Nov 212014

500px-WOW_logoTen years of World of Warcraft. Well. So many thoughts.

WoW has always been a contradiction of sorts: not the pioneer, but the one that solidified the pattern. Not the experimenter, but the one that reaped the rewards. Not the innovator, but the one that was well-designed, built solidly, and made appealing. It was the MMO that took what has always been there, and delivered it in a package that was truly broadly appealing, enough so to capture the larger gamer audience for the first time.

Don’t get me wrong; that’s not a knock on it. If anything, it’s possibly the biggest game design achievement in all of virtual world history. After all, we’re talking about taking a game skeleton that was at that point already almost a decade and a half old, one which had literally had hundreds of iterations, hundreds of games launched. None of them ever reached that sort of audience, that sort of milestone, that sort of polish level.

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Nov 302011

I was sent a link to this set of YouTube vids on the history of the MMO genre from MUDs forward. It’s worth a look, even if only to get  a rare glimpse of actual video footage from some of the older games that many folks today don’t even know existed (after all, WoW invented the genre, right?)…

Among the oddities, errors, and omissions:

  • Leaving out Kingdom of the Winds, which predated Lineage.
  • Leaving out kids’ MMOs entirely, especially Club Penguin.
  • Saying that the Ultima Online team had never made anything multiplayer before (Ken Demarest, mentioned in the documentary, left very shortly after UO actually had a team put together — and the original core team that was assembled on the programming and design side was all MUD/MUSH/MOO veterans except for one guy).
  • Saying that Meridian 59 going flat fee was what opened up that business model… I’m fuzzy on this, but my recollection is that M59 was not flat fee at launch… it happened later. And for a while they had a weird complicated fee structure…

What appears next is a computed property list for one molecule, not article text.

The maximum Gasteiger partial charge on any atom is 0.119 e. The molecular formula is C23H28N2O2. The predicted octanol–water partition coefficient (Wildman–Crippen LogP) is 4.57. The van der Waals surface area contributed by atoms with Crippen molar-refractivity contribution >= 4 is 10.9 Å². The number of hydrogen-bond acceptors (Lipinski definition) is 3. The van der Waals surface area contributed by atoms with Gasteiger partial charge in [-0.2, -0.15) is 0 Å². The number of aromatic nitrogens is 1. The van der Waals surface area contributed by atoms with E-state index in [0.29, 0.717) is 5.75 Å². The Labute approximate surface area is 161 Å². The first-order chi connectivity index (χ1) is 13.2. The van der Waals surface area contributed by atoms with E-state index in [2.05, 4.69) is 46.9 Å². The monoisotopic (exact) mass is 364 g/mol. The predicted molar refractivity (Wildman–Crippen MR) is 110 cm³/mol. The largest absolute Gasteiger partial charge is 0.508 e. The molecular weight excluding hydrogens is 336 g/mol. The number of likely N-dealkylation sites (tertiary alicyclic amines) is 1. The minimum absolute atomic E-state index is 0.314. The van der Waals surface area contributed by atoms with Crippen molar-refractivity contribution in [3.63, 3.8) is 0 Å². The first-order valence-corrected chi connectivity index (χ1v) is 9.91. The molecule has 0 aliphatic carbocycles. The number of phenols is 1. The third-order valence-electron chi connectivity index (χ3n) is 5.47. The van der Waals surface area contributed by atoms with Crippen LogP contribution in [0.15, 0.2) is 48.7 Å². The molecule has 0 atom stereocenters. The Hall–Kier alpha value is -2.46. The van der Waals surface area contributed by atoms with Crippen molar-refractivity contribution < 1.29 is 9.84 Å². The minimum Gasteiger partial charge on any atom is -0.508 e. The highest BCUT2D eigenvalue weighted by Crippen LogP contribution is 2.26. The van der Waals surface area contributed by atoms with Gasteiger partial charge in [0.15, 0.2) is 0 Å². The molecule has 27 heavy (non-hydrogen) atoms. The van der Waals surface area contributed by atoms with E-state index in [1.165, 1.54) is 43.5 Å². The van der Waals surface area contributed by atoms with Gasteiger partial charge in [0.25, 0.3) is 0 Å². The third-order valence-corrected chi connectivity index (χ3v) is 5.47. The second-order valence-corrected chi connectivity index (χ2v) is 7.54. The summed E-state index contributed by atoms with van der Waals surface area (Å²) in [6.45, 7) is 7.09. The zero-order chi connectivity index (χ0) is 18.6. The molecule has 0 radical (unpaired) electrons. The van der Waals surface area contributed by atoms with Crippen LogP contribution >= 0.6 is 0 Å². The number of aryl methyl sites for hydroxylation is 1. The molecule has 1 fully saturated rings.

• Leaving out Kart Rider, the genre explosion, and the rise of free-to-play in Korea… it just sort of stops short at Lineage there. Instead F2P seems to all be attributed to Runescape, which is a real misread of where the lines of influence actually flowed, I think.
  • No mention of key non-game worlds like Second Life and Habbo Hotel. I suppose this is excused by the emphasis on game worlds, except for the mention of Habitat.

As a side note, on the graphical MMO explosion — even though a bunch of titles launched in a very staggered way that is covered in the documentary, I think that in practice just about all of them started development around the same time. It’s just that some of them finished faster.

There’s definitely a book to be had about everything in this history… someone (not me) should go write it. 🙂

Vids after the fold:

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Jun 022009

Still confused about this use of the word persistence; coming here with the dictionary meaning and trying to understand a seeming contradictory concept.

— David, in a comment in the earlier post

The technical sense of the term arises from “persisting something to the runtime database.” The base states are usually in a template database of some sort, along with all the other static data. The template database is read-only as the game is running, and only developers get access to it. The runtime database is where everything that players do goes. (See here and here for more).

The base data in the static template database doesn’t count as “persistent” or “persisted” because it’s actually baked into the world’s rules in some fashion, as a starter state. Delete everything in the runtime database, and that map will still be there, usually. You will have playerwiped WoW, but the world of WoW will still be there: every loot drop, every monster, every quest, every house.

The virtual world definition of the term means “to save changes on top of the base dataset.” So a base character starts with no real gear and newb stats, and a designer sets that up in the template database as the definition of a newbie character. But we save their advancement. That’s persisting a character to the runtime database. The stats and gear might go up OR down, but they are different from the base.
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May 052009

Game Studies: The International Journal of Computer Game Research has published a special issue, EQ: Ten Years Later. Among the articles:

  • Nick Yee on “Befriending Ogres and Wood-Elves: Relationship Formation and The Social Architecture of Norrath”
  • Greg Lastowka on “Planes of Power: EverQuest as Text, Game and Community”
  • Sal Humphreys on “Norrath: New Forms, Old Institutions”
  • Lisbeth Klastrup on “The Worldness of EverQuest: Exploring a 21st Century Fiction”
  • Bart Simon, Kelly Boudreau, & Mark Silverman on “Two Players: Biography and “Played Sociality” in EverQuest”